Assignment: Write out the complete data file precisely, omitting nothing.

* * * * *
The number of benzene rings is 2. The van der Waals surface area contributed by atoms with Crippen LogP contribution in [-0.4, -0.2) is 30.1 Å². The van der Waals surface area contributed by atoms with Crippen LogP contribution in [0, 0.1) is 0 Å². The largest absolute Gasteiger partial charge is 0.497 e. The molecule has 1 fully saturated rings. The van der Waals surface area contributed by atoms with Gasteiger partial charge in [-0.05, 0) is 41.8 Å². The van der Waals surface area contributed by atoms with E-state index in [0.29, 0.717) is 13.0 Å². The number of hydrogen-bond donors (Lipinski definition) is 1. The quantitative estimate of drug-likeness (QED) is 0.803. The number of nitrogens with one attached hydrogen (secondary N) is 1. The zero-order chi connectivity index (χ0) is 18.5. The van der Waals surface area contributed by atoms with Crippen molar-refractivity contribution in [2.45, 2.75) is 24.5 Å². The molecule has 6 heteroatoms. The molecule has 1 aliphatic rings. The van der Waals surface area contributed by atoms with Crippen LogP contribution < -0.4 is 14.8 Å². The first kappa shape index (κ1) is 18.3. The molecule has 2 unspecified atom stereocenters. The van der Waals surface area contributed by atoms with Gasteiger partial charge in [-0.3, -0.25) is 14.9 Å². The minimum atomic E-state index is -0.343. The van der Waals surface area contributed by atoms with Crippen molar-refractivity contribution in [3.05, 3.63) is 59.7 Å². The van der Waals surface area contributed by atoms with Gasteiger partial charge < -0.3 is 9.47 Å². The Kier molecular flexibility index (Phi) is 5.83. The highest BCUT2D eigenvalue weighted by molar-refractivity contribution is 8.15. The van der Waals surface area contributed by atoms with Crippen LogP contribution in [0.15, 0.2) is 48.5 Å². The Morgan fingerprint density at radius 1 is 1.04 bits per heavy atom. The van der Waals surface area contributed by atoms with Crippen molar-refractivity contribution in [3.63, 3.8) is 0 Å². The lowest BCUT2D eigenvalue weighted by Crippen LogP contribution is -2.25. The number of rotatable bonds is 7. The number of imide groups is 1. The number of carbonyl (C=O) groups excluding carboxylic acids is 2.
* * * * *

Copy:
The number of benzene rings is 2. The van der Waals surface area contributed by atoms with Crippen LogP contribution in [-0.4, -0.2) is 30.1 Å². The van der Waals surface area contributed by atoms with Crippen LogP contribution in [0, 0.1) is 0 Å². The largest absolute Gasteiger partial charge is 0.497 e. The molecule has 1 fully saturated rings. The van der Waals surface area contributed by atoms with Gasteiger partial charge in [-0.05, 0) is 41.8 Å². The van der Waals surface area contributed by atoms with E-state index in [0.29, 0.717) is 13.0 Å². The number of hydrogen-bond donors (Lipinski definition) is 1. The quantitative estimate of drug-likeness (QED) is 0.803. The number of nitrogens with one attached hydrogen (secondary N) is 1. The zero-order chi connectivity index (χ0) is 18.5. The van der Waals surface area contributed by atoms with Crippen molar-refractivity contribution in [2.45, 2.75) is 24.5 Å². The molecule has 6 heteroatoms. The molecule has 1 aliphatic rings. The van der Waals surface area contributed by atoms with Crippen LogP contribution < -0.4 is 14.8 Å². The first kappa shape index (κ1) is 18.3. The molecule has 2 unspecified atom stereocenters. The van der Waals surface area contributed by atoms with Gasteiger partial charge in [-0.3, -0.25) is 14.9 Å². The minimum atomic E-state index is -0.343. The van der Waals surface area contributed by atoms with Crippen molar-refractivity contribution in [3.05, 3.63) is 59.7 Å². The van der Waals surface area contributed by atoms with Gasteiger partial charge < -0.3 is 9.47 Å². The Kier molecular flexibility index (Phi) is 5.83. The highest BCUT2D eigenvalue weighted by molar-refractivity contribution is 8.15. The van der Waals surface area contributed by atoms with Crippen LogP contribution in [0.15, 0.2) is 48.5 Å². The Morgan fingerprint density at radius 1 is 1.04 bits per heavy atom. The van der Waals surface area contributed by atoms with Crippen molar-refractivity contribution in [3.63, 3.8) is 0 Å². The lowest BCUT2D eigenvalue weighted by Crippen LogP contribution is -2.25. The number of rotatable bonds is 7. The number of imide groups is 1. The number of carbonyl (C=O) groups excluding carboxylic acids is 2.